Public Law

Recent concerns about the scope for both sides to the independence debate to avoid strict spending limits have sparked discussion about the Electoral Commission’s powers to monitor financial and other irregularities in the run-up to the referendum.

In terms of the Edinburgh Agreement, the Electoral Commission is to have responsibility for overseeing the general conduct of the referendum (with the exception of the conduct of the poll and the announcement of the result). Its specific role is set out in the Scottish Independence Referendum Bill, currently making its way through the Scottish Parliament. These powers reflect the standards laid down by the Political Parties, Elections and Referendums Act 2000 (PPERA), which provides the general framework for referendums in the UK. The Scottish Government is required to have regard to the Commission’s views on certain matters, and the Commission has already issued detailed advice on the referendum question and the level of spending limits for referendum campaigners.

The most important parts of the Commission’s remit are its regulation of the campaign and campaign spending. The Bill includes provisions limiting the amount of expenses that can be incurred by those campaigning in the referendum; restricting the publication of certain material; and controlling donations, and the provision of loans and credit, to those campaigning. The Commission has warned that it will closely monitor campaign activities for compliance with the restrictions and will use its enforcement powers to intervene if it spots anything untoward.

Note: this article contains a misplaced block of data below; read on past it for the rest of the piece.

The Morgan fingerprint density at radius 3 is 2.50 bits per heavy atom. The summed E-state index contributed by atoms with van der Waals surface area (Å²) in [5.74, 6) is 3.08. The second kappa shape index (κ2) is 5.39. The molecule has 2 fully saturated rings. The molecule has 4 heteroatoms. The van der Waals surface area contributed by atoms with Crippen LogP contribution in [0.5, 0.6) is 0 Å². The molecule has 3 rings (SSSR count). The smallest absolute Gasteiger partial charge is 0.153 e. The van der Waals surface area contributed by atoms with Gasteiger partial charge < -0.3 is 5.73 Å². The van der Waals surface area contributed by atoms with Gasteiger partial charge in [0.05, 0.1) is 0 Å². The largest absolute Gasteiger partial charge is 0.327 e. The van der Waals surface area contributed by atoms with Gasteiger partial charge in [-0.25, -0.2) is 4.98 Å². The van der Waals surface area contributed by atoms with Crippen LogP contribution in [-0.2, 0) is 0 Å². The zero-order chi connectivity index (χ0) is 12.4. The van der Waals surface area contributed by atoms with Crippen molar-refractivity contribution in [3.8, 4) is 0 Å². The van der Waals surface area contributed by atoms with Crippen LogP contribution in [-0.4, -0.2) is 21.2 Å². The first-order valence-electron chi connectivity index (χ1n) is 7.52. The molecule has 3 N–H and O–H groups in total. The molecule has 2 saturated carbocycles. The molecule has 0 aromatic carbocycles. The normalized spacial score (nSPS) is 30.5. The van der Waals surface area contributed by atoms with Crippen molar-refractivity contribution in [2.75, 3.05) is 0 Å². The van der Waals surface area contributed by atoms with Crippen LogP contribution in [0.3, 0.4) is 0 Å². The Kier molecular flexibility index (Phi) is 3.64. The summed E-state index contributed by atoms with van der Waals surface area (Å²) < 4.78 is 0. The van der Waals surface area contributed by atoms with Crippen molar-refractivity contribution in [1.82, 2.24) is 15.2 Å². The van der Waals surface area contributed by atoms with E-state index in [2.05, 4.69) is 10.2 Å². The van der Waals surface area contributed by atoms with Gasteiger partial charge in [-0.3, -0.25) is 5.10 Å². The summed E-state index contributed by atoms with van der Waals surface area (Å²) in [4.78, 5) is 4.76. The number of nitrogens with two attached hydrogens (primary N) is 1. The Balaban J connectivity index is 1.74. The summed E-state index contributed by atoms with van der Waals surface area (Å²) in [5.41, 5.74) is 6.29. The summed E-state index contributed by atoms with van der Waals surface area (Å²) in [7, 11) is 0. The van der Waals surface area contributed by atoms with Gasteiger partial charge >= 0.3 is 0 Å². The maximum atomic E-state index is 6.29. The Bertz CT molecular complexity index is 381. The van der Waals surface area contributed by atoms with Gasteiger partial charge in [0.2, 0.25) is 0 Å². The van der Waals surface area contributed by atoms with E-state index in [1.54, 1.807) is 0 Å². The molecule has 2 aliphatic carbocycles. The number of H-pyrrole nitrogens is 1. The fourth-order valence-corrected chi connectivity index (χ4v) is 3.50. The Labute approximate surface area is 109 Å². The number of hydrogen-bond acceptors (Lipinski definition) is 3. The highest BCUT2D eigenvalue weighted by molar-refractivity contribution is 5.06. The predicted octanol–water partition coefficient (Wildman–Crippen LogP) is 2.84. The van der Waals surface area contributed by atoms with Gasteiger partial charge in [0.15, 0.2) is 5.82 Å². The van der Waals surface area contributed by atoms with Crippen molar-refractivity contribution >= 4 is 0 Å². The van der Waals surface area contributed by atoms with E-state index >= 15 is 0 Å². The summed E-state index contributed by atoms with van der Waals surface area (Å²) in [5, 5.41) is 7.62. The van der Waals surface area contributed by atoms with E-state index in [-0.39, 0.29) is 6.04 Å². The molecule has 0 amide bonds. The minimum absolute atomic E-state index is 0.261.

The Bill confers various powers of investigation on the Commission (in line with its powers under PPERA) to look into any suspicious behaviour, including the power to issue a disclosure notice demanding proof of income and expenditure. If documents were unreasonably withheld the Commission could apply to a sheriff or justice of the peace for an inspection warrant to search premises.

The Bill also creates certain offences for withholding or failing to provide documents or information, or providing false information, to the Commission. Depending on the offence, the perpetrator may be liable to a fine or even face imprisonment.

The Electoral Commission also has its own civil enforcement powers, such as the power to issue fixed monetary penalties. If it reasonably believes the rules are being or will be breached, and that the activity in question is (or risks being) seriously damaging to public confidence in the legal controls on the referendum, it can also issue a stop notice prohibiting a person  from continuing or repeating the offending activity.

The Electoral Commission will want to ensure a fair and transparent referendum process, but it will be hoping not to have to rely on its enforcement powers. The Commission has never yet used its power to issue a stop notice. We will see whether the independence referendum will give it a reason to issue its first one.

Gemma McKinlay

Associate at Brodies LLP
Gemma is a senior solicitor in Brodies market-leading Public Law & Regulatory team in. She advises on a range of public law and commercial issues.  Her specific areas of practice expertise include powers and duties of local and central government, statutory interpretation, equality and human rights, data protection and freedom of information laws.
Gemma McKinlay